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Oil Market Report - September 2019

EXECUTIVE SUMMARY

Crude oil prices were very volatile within September 2019 due to a large disruption in two key oil facilities in Saudi Arabia which caused a temporary outage of about 5.7 mln bbl / d of the country’s oil production. The ICE Brent prices jumped by $8.8, or about 15% in one session on 16 September as traders tried to assess the impact of the disruption on the global oil supply and balance. During the first week after attacks on oil facilities in Saudi Arabia, oil prices remained at these elevated levels, as the market was mainly driven by concerns about a supply shortage and the risk of escalating tensions in the Middle East.

However, oil prices softened in the days following, after Saudi Arabia has successfully restored production to normal levels by the end of September, while all scheduled shipments to customers were fulfilled. Oil prices declined further in late September on a fading risk premium and a faster-than-expected recovery in Saudi Arabia’s oil production, as well as signs of easing geopolitical tensions in the Middle East, while investors turned their focus to a weakening global economy and wavering oil demand amid the unsolved trade dispute between the US and China. So, the ICE Brent crude oil benchmark added just tiny $0.64/bbl or 1.1% in September 2019 and closed the month at the level of $59.85. As the shortfall of crude oil production in Saudi Arabia turned out to be short-lived, the oil market remained rather weak during two first weeks of October 2019 as well. On October 3 the price of Brent current futures dropped to below $57.0/bbl level, but retreated higher in the following days.

So far as Saudi’s had managed to fully restore the level of oil production very quick, the oil market returned to the position where it was just before the shock. Cumulative crude oil output by the OPEC as a whole in September 2019 dropped sharply due to drones struck at two Saudi Arabia’s major oil facilities on September 14. The strike on these oil facilities removed about 5% of global supplies, so despite to the fact that damages turned up to be less severe than it looked like at first glance and the kingdom fully restored its crude oil production by the end of September, monthly volume of oil production by Saudi Arabia in September 2019 was minimal for last 9 years. So it is no wonder that total cartel’s crude oil production in the month under consideration tumbled by nearly 1.6 mln bbl / d or material 5.3% mom relative to the volume of the previous month. As for other states of the OPEC then three more countries demonstrated substantial negative monthly production growth rate in the month under consideration, namely Iran, Venezuela and Angola. To be more specific, crude oil production in Iran in September 2019 contracted by 80 thsd bbl / d or 3.6% mom relative to the level of the previous month. Venezuela reduced its crude oil output by the same 80 thsd bbl / d or 10.5% mom and Angola extracted 40 thsd bbl / d or 2.9% mom less amount of oil than in the previous month.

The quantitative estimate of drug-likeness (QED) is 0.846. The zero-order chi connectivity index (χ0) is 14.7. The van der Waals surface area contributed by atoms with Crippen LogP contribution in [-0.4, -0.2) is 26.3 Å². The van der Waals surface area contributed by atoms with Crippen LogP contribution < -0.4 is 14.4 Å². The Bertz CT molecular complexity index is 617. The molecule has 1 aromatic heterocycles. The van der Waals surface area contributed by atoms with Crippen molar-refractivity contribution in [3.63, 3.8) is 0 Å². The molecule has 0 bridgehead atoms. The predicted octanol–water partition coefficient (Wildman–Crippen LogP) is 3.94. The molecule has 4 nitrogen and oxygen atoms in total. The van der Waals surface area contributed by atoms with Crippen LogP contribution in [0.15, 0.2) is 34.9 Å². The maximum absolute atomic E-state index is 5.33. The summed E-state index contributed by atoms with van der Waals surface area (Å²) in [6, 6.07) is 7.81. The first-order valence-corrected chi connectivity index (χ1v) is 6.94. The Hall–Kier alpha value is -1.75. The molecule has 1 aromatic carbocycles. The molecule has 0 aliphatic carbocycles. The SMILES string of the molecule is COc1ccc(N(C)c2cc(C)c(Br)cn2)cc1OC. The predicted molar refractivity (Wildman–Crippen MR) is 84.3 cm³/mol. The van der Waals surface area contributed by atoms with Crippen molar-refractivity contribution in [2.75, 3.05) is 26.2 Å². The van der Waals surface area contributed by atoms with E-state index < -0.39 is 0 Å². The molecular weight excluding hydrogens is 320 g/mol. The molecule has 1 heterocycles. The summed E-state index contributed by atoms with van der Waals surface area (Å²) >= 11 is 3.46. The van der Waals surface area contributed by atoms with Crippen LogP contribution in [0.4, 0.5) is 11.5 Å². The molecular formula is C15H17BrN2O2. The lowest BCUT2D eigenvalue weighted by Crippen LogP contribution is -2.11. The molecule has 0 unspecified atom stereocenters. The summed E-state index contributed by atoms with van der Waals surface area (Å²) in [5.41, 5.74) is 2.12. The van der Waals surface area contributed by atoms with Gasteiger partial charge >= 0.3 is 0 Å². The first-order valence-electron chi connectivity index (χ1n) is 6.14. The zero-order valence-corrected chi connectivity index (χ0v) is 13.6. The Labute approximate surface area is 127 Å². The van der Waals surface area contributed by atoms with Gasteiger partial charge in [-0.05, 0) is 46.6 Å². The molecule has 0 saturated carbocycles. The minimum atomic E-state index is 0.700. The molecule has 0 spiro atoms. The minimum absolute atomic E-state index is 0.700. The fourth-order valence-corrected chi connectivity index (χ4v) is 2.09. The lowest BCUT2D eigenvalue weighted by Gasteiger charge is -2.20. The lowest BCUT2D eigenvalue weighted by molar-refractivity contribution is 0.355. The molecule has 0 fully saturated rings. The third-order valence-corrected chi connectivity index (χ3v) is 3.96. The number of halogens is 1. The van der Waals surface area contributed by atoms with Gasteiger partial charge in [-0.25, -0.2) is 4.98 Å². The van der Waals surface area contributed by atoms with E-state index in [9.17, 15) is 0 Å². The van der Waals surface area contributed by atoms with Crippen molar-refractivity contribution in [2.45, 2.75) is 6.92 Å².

Total oil production around the globe in September 2019 decreased by 0.8% mom or 770 thsd bbl / d in compare to the volume of the previous month. However, relative to one year ago level cumulative global crude oil production in September 2019 also contracted by 0.8% yoy or 827 thsd bbl / d. Cumulative production of oil by the non OPEC producers in September 2019 remained practically the same as it was in the previous month, monthly change was equal to -9 thsd bbl / d. However, from the year-over year standpoint the non-OPEC group of oil producers as a whole ramped up its output in September 2019 by 3.3% yoy or more than 2.0 mln bbl / d. It is obvious that such a strong divergence of yearly changes in oil production in inside and outside the OPEC is caused mainly by the OPEC+ agreement to curb oil output to support oil prices. The most substantial growth of crude oil production among non-OPEC states in September 2019 relative to the previous month again took a place in the USA, where output of crude oil expanded by 1.1% mom or 142 thsd bbl / d. Besides the USA significant monthly increase of output in the month under consideration was also observed in Brazil (+2.6% mom or +74 thsd bbl / d) and other ex-USSR group of states (+4.7% mom or +118 thsd bbl / d). The main cutback of crude oil production in September 2019 in compare to August 2019 was recorded in Canada where production of crude oil tumbled by 5.0% mom or 227 thsd bbl / d and Russia that reduced its output by 1.1% mom or 120 thsd bbl / d.